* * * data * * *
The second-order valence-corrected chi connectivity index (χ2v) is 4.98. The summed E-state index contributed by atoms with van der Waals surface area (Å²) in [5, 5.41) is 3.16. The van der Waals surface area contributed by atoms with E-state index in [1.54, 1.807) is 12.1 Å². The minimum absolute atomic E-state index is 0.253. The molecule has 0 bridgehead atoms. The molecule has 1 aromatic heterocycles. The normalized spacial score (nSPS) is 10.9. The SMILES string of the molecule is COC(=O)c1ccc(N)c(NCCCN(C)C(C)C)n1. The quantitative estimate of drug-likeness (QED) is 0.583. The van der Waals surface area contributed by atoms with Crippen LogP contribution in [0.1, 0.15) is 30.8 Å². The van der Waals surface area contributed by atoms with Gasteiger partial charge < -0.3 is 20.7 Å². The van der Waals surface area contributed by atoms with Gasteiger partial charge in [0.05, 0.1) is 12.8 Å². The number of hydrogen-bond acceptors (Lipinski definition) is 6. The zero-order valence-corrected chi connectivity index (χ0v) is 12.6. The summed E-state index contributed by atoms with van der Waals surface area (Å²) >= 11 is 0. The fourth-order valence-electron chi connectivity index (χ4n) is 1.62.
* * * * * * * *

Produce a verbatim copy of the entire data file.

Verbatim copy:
The second-order valence-corrected chi connectivity index (χ2v) is 4.98. The summed E-state index contributed by atoms with van der Waals surface area (Å²) in [5, 5.41) is 3.16. The van der Waals surface area contributed by atoms with E-state index in [1.54, 1.807) is 12.1 Å². The minimum absolute atomic E-state index is 0.253. The molecule has 0 bridgehead atoms. The molecule has 1 aromatic heterocycles. The normalized spacial score (nSPS) is 10.9. The SMILES string of the molecule is COC(=O)c1ccc(N)c(NCCCN(C)C(C)C)n1. The quantitative estimate of drug-likeness (QED) is 0.583. The van der Waals surface area contributed by atoms with Crippen LogP contribution in [0.1, 0.15) is 30.8 Å². The van der Waals surface area contributed by atoms with Gasteiger partial charge < -0.3 is 20.7 Å². The van der Waals surface area contributed by atoms with Gasteiger partial charge in [0.05, 0.1) is 12.8 Å². The number of hydrogen-bond acceptors (Lipinski definition) is 6. The zero-order valence-corrected chi connectivity index (χ0v) is 12.6. The summed E-state index contributed by atoms with van der Waals surface area (Å²) >= 11 is 0. The fourth-order valence-electron chi connectivity index (χ4n) is 1.62.